161. BASIC PROCESS CONTROL SYSTEM (BPCS) How do we select fail opened or closed?The failure position of a control valve is selected toWhat is the better failure position for the previous packed bed chemical reactor with exothermic reaction?yield the safest condition in the process. We must consider the entire process when selecting the design.To maximize cooling, the valve should be fail open.
172. ALARMS THAT REQUIRE ANALYSIS BY A PERSON Alarm has an annunciator and visual indication- No action is automated!- A plant operator must decide.Digital computer stores a record of recent alarmsAlarms should catch sensor failures- But, sensors are used to measure variables for alarm checking?
18Alarm trend in response to a process measurement
192. ALARMS THAT REQUIRE ANALYSIS BY A PERSON Common error is to design too many alarms- Easy to include; simple (perhaps, incorrect) fix to prevent repeat of safety incident- One plant had 17 alarms/h - operator acted on only 8%Establish and observe clear priority ranking- HIGH = Hazard to people or equip., action required- MEDIUM = Loss of $$, close monitoring required- LOW = investigate when time available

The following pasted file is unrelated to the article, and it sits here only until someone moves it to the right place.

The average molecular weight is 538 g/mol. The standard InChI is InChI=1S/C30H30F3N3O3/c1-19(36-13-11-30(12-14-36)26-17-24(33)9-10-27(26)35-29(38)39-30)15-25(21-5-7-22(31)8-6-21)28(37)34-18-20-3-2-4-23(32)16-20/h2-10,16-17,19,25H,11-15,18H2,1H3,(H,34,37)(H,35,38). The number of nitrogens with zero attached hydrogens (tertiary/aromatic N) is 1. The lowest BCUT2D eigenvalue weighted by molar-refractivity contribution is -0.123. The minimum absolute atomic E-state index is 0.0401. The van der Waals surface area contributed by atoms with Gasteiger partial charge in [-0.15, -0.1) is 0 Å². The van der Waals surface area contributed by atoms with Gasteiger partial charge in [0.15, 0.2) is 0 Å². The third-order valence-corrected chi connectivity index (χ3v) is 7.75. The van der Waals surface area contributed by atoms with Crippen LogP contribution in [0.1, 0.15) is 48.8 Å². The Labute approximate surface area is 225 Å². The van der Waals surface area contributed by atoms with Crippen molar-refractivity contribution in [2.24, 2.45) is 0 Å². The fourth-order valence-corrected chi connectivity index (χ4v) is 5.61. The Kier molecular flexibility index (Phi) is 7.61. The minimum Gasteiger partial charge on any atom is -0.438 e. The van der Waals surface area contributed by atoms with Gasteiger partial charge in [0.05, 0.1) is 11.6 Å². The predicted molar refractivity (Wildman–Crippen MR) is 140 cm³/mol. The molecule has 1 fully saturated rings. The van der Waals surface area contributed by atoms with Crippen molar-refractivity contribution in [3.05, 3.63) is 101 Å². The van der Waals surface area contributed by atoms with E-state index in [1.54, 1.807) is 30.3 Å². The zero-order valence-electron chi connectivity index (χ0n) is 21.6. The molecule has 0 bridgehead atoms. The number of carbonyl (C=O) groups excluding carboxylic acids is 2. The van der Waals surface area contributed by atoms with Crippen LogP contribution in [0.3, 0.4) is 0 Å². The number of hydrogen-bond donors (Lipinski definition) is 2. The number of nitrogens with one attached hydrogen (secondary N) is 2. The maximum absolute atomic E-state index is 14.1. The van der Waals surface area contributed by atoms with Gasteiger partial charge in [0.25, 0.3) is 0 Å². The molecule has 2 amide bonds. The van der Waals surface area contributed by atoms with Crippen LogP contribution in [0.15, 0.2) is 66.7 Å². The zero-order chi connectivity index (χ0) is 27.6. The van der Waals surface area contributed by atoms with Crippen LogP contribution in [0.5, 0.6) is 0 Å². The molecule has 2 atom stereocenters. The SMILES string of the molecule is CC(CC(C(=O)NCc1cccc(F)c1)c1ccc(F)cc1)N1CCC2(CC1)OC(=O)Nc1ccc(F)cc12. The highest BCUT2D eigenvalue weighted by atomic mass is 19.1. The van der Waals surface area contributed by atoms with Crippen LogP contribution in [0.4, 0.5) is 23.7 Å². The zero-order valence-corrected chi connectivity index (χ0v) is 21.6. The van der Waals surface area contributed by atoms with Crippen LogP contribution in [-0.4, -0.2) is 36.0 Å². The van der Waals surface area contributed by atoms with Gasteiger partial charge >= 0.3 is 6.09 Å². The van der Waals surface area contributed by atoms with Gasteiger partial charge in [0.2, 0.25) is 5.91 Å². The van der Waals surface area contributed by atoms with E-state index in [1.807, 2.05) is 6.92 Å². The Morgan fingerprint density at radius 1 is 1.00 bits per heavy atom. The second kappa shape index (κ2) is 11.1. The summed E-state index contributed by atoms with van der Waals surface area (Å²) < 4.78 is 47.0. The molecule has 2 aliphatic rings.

202. ALARMS THAT REQUIRE ANALYSIS BY A PERSON F1Where couldwe use alarmsin the flash process?
21The pressure affects safety, add a high alarm PAH PAH = “Pressure alarm high”A low level could damage the pump; a high level could allow liquid in the vapor line.F1LAHLALToo much light key could result in a large economic lossAAH